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Creating a GERD-Friendly Lifestyle: 5 Helpful Tips

Sep 01, 2023
Creating a GERD-Friendly Lifestyle: 5 Helpful Tips
Gastroesophageal reflux disease (GERD) can make you uncomfortable both night and day. Acid reflux changes the way your food tastes and may disrupt your sleep. Try these simple lifestyle changes to help acid stay in your stomach where it belongs.

According to the American Gastroenterological Association, about a third of women, men, and children in the United States suffer from gastroesophageal reflux disease (GERD), more commonly known as heartburn. If you have GERD, you may notice a burning sensation in your chest and a sour taste in your mouth as stomach acid washes up into your esophagus.

Although many people get heartburn on occasion, if it’s a chronic problem, you may be diagnosed with GERD. In addition to that burning sensation and acid taste — which can make you uncomfortable and even wake you up at night — you could develop symptoms or complications such as: 

  • Cough
  • Laryngitis
  • Chest pain
  • Asthma
  • A lump in your throat
  • Trouble swallowing

Continual exposure to acid reflux can damage your esophagus over time. Long-term GERD puts you at increased risk for Barrett’s esophagus, which, in turn, slightly increases your chances of developing esophageal cancer.

At Slim Vegas Bariatric & General Surgery in Las Vegas, Nevada, our fellowship-trained specialist, Jon Williams, MD, diagnoses and customizes treatment for patients with GERD. In addition to medications, severe cases may benefit from surgery.

However, many cases of GERD can be managed or reduced with lifestyle changes alone. No matter how mild or severe your GERD, you can benefit from adopting these habits.

1. Sleep on an incline

If the pain of heartburn disrupts your sleep, elevating your upper body can help keep acid in your stomach, where it belongs. Simply using a pillow or two, however, may not be enough.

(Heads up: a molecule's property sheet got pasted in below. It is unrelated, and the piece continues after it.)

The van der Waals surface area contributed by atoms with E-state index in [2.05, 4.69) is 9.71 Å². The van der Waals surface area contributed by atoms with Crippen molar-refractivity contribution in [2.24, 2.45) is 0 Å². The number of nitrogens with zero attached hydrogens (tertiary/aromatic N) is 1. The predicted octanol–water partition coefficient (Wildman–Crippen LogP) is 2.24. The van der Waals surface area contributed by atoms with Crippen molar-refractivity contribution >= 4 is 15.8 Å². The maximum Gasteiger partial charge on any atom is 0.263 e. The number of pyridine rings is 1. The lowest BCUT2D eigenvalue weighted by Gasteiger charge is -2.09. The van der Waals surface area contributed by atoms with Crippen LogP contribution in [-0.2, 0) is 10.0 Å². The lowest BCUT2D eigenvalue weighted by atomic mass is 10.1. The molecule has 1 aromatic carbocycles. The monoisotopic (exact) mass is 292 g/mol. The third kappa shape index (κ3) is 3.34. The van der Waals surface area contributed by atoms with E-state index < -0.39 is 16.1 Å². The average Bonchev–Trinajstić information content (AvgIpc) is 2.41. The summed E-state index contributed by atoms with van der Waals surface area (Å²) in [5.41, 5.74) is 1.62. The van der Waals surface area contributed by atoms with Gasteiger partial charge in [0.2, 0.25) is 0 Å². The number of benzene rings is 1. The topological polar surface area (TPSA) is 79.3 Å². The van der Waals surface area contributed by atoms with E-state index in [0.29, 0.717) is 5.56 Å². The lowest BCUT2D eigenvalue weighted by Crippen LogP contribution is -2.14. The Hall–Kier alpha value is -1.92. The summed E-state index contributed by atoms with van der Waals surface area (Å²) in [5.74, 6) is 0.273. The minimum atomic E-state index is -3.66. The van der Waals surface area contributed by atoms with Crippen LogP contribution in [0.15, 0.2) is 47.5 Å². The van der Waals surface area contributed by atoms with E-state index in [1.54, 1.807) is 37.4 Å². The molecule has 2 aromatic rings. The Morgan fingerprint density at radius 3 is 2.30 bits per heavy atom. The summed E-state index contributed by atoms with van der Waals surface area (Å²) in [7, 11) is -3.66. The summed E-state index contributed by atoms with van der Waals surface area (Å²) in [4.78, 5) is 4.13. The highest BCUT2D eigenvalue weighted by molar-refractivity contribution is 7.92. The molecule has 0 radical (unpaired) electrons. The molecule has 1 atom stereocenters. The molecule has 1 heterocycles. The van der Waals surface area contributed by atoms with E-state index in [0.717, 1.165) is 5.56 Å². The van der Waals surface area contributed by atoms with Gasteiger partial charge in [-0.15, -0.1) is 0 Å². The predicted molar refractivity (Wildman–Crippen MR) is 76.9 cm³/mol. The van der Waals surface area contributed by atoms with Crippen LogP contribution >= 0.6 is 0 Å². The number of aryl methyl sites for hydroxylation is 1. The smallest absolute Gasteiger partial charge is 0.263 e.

Ideally, you should raise the head of your bed by 6-8 inches, creating a gradual incline from head to toe. This allows your body to maintain a healthy sleeping position but also uses the force of gravity to keep acid out of your esophagus.

If you can’t raise the head of your bed, consider a foam wedge instead, but be sure that the wedge starts at your head and doesn’t taper out entirely until reaching your feet. Inclined sleeping may also help with sleep apnea and snoring as well as aid in glymphatic brain detoxification.

2. Lose weight

Excess weight puts pressure on your lower esophageal sphincter, which is the gatekeeper between your stomach and esophagus. The pressure can cause acid to flow upward. Losing even a small amount of weight can help improve your GERD.

Switching to a whole foods diet and exercising regularly should help the pounds melt away. However, if you’re obese, talk to Dr. Williams about whether you may benefit from bariatric surgery to ensure that you take off the weight and keep it off.

3. Eat slowly and mindfully

Your body can’t determine that it’s full if you eat so quickly that you barely chew. Chewing breaks down your food so it’s more easily digestible and also mixes it with saliva, which increases the availability of its nutrients.

You not only feel sated with less food when you eat slowly and mindfully, but you also enjoy it more. In addition, eating too quickly is stressful, which may make your GERD worse.

You may also find that you do better if you eat smaller meals and more regular intervals rather than loading all of your nutrition into 2-3 large meals. Also try to avoid too much fat, which can stir up stomach acids.

4. Walk after eating

A quaint custom that’s fallen into disuse is the post-meal “constitutional.” This archaic term refers to a light stroll taken after eating. The combination of fresh air and stress-free exercise is beneficial for your overall health, too.

Walking after meals increases blood flow and gives you a boost in energy and mood. It also seems to speed up the clearance of triglycerides and glucose after a meal, which is especially good news if you also have Type 2 diabetes.

A nice stroll can also help you break a habit that’s absolutely a no-no if you have GERD: a post-meal nap. Lying down after you eat increases your chances of reflux.

5. Avoid acids and spices

Changing your diet can minimize your GERD episodes. The main culprits associated with heartburn and GERD are:

  • Tomatoes
  • Fatty foods
  • Spicy foods
  • Onions and garlic
  • Coffee and tea
  • Chocolate
  • Alcohol
  • Carbonated beverages

In addition to these tips, if you’re a smoker, now’s the time to stop. The nicotine in cigarettes (and possibly vaping) relaxes the lower esophageal sphincter so it can’t keep acid in your stomach. 

If you need help making lifestyle changes to manage your GERD, or if you can’t lose weight on your own, contact the Slim Vegas team today. Just call or use our online scheduling form to make an appointment.